Fayrfax: Music for Tudor Kings & Queens

Ensemble Pro Victoria
Delphian DCD34265

Only digital available for now – you can pre-order it HERE.
[These sponsored links help the site remain alive and FREE!]

Oh hooray! Somebody is commemorating the quincentenary of the death of Robert Fayrfax, one of England’s, and the world’s, great composers. Nobody begrudges the attention lavished upon Josquin Despres, the quincentenary of whose passing also falls this year, but Fayrfax is likewise a musical colossus, and these two men are more than equipped to be named together in the same sentence. Although nearly all the pieces on this disc have been recorded before, the selection of material makes for a fascinating programme, and it benefits from being performed by one of Britain’s finest young vocal ensembles, who in turn are supported by musical scholarship of the highest order, led by Magnus Williamson.

The said programme consists of all seven secular songs by Fayrfax which survive intact, one for two voices, the rest for three; three relatively well-known Latin works – Magnificat Regale, Salve regina and Maria plena virtute; and two more Latin works which have required heavy reconstruction – Ave lumen gratiae and the Credo from the Missa Sponsus amat sponsam. This last-mentioned work is the only premiere recording on the disc. (A different edition of the first half of Ave lumen appears on ASV CD GAU 160 sung by The Cardinall’s Musick. Strangely, although a reconstruction of the second half of the motet is sung on the present disc, only the text of the first half is provided in the booklet.) The mass survives in a seriously fragmentary state, spread around several sources, one of which is a lutebook. With major surgery, all the movements have been rendered in a performable, if necessarily provisional, condition edited by Roger Bray, and are available as such from Stainer and Bell. Seemingly the Credo is “the least incomplete movement” (email from Magnus Williamson to the reviewer) and so this was chosen to give some indication of what this intriguing and significant mass might have sounded like in contemporary performances both formal and domestic. Magnus explains in the booklet how he has built upon the initial work of Roger Bray to provide the form of the movement sung and played here. His perceptive and convincing theory about the origin and subsequent history of the mass is also set forth.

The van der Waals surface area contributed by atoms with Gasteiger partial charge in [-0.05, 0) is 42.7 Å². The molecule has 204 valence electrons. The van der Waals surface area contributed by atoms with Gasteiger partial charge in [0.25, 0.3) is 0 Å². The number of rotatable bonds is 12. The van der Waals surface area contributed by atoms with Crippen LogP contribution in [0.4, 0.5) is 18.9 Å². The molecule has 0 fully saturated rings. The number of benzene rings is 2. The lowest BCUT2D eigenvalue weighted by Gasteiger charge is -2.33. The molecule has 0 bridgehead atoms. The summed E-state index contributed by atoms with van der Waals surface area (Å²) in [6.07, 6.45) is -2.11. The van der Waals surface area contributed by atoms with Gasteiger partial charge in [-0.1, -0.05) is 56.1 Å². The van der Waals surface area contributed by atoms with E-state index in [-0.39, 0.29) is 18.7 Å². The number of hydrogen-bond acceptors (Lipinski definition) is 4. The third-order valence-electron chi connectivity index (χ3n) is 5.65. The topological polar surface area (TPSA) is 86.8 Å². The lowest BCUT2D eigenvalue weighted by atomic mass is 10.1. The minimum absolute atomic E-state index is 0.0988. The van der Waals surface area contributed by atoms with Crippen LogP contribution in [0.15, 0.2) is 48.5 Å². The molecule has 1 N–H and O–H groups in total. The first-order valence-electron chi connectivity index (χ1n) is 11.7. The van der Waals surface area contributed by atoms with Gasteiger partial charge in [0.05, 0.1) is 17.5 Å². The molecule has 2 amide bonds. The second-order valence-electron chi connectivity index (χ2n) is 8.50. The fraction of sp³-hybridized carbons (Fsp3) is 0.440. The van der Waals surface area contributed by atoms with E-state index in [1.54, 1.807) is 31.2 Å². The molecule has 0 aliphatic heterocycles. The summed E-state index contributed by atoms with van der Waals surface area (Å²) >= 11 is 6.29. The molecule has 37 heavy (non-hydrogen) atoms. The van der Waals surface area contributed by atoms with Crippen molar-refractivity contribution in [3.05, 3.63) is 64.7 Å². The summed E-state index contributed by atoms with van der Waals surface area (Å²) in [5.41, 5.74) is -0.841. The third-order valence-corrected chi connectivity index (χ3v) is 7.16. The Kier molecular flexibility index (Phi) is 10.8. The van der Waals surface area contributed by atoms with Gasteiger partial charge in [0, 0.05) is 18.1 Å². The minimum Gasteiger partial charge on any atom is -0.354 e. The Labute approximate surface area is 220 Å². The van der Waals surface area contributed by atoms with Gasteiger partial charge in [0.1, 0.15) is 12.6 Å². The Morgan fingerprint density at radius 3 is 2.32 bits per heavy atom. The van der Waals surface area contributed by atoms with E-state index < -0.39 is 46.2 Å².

The programme is well constructed. This is the first commercial disc to include all of Fayrfax’s surviving songs, which are interspersed among the longer Latin works throughout the recording, which is topped and tailed by two of his finest and best-known liturgical pieces. The Mary antiphon Maria plena virtute concludes the record, one of the most impressive works in the entire Tudor repertory and one that sounds advanced for its time; it is not surprising that in one source it is attributed to Taverner. Probably it is one of Fayrfax’s latest works, composed after he had entered royal service in 1504. Beginning the disc is the Magnificat Regale, among his most recorded works and one of the three works by Fayrfax that survive from the Eton Choirbook. Originally there were six of his works in this magnificent manuscript, but three have been lost altogether; the Magnificat has also been lost from the Choirbook but survives intact elsewhere, Ave lumen gratiae has required the comprehensive reconstructive attention mentioned above, and only Salve regina survives intact in the Choirbook itself. The fact that all three surviving works are included on this disc is another instance of a group of linked works being included on this same record for the first time. The programme is completed by the Credo from the Missa Sponsus amat sponsam which was also mentioned above.

The members of Ensemble Pro Victoria (EPV) patently have their own clear overall concept of Fayrfax’s music. Their sound is radically different from that of The Cardinall’s Musick (TCM) who have recorded – sublimely – nearly all these pieces. EPV sound grainier, with individual voices exhibiting more vibrato except in some extended full passages during the longer Latin liturgical pieces. That said, the Credo sounds almost as though it is barked in certain places. The classic song Sumwhat musyng provides a concise illustration of their different stylistic approach from that of TCM, EPV’S fraught delivery conveying an emotional depth on a par with TCM’s introverted contemplation. One could say that where their repertories coincide, TCM’s interpretations tend to be otherworldly, while those of EPV are of this world. The standard of singing in both cases is very high, and individual preference among listeners might come down to a greater liking either for the ethereal or for the earthly (or even at times earthy). But Fayrfax’s works are great and marvellous enough to withstand varied interpretations, so owners of some or all of TCM’s five Fayrfax discs (Gaudeamus CD GAU 142, 145, 160, 184, 185) could well find EPV’s different approach to Fayrfax rewarding, besides the presence of one and a half Latin works not recorded by TCM. The measured intensity of The Cardinall’s Musick might just suit this music slightly better, but the Ensemble Pro Victoria plough their own furrow with a passionate engagement that does no great disservice whatsoever to Fayrfax’s transcendent music.

Richard Turbet

Leave a Reply

Your email address will not be published. Required fields are marked *

Discover more from early music review

Subscribe now to keep reading and get access to the full archive.

Continue reading